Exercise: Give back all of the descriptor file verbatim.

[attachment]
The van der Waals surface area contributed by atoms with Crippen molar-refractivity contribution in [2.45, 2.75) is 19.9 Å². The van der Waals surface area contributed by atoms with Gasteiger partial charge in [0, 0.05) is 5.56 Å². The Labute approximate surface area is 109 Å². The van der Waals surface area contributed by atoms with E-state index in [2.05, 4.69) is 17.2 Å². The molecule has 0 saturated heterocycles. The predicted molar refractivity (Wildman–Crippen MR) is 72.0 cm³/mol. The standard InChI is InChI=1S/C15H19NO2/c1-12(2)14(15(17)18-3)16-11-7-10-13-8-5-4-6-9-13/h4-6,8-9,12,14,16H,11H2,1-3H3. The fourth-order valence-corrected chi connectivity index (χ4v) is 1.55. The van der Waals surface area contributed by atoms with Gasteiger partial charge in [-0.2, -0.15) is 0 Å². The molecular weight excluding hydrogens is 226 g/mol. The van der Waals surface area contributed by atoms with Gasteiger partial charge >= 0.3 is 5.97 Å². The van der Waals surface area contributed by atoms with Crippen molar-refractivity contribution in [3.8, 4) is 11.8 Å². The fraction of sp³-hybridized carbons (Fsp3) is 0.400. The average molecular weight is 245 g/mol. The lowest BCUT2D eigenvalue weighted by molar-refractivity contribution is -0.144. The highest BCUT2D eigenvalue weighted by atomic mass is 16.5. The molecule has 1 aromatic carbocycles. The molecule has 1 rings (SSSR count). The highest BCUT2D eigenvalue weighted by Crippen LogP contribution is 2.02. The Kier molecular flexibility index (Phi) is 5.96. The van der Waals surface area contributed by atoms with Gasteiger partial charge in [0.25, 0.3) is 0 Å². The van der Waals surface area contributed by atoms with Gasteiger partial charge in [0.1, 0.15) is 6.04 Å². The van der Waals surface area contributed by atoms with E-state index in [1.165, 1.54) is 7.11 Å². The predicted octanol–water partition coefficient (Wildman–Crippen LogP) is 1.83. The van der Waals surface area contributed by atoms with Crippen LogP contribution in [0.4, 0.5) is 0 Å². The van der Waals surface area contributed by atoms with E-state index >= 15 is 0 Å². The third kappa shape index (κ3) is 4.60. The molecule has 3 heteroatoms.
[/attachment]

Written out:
The van der Waals surface area contributed by atoms with Crippen molar-refractivity contribution in [2.45, 2.75) is 19.9 Å². The van der Waals surface area contributed by atoms with Gasteiger partial charge in [0, 0.05) is 5.56 Å². The Labute approximate surface area is 109 Å². The van der Waals surface area contributed by atoms with E-state index in [2.05, 4.69) is 17.2 Å². The molecule has 0 saturated heterocycles. The predicted molar refractivity (Wildman–Crippen MR) is 72.0 cm³/mol. The standard InChI is InChI=1S/C15H19NO2/c1-12(2)14(15(17)18-3)16-11-7-10-13-8-5-4-6-9-13/h4-6,8-9,12,14,16H,11H2,1-3H3. The fourth-order valence-corrected chi connectivity index (χ4v) is 1.55. The van der Waals surface area contributed by atoms with Gasteiger partial charge in [-0.2, -0.15) is 0 Å². The molecular weight excluding hydrogens is 226 g/mol. The van der Waals surface area contributed by atoms with Gasteiger partial charge >= 0.3 is 5.97 Å². The van der Waals surface area contributed by atoms with Crippen molar-refractivity contribution in [3.8, 4) is 11.8 Å². The fraction of sp³-hybridized carbons (Fsp3) is 0.400. The average molecular weight is 245 g/mol. The lowest BCUT2D eigenvalue weighted by molar-refractivity contribution is -0.144. The highest BCUT2D eigenvalue weighted by atomic mass is 16.5. The molecule has 1 aromatic carbocycles. The molecule has 1 rings (SSSR count). The highest BCUT2D eigenvalue weighted by Crippen LogP contribution is 2.02. The Kier molecular flexibility index (Phi) is 5.96. The van der Waals surface area contributed by atoms with Gasteiger partial charge in [0.25, 0.3) is 0 Å². The van der Waals surface area contributed by atoms with Gasteiger partial charge in [0.1, 0.15) is 6.04 Å². The van der Waals surface area contributed by atoms with E-state index in [1.165, 1.54) is 7.11 Å². The predicted octanol–water partition coefficient (Wildman–Crippen LogP) is 1.83. The van der Waals surface area contributed by atoms with Crippen LogP contribution in [0.4, 0.5) is 0 Å². The van der Waals surface area contributed by atoms with E-state index >= 15 is 0 Å². The third kappa shape index (κ3) is 4.60. The molecule has 3 heteroatoms.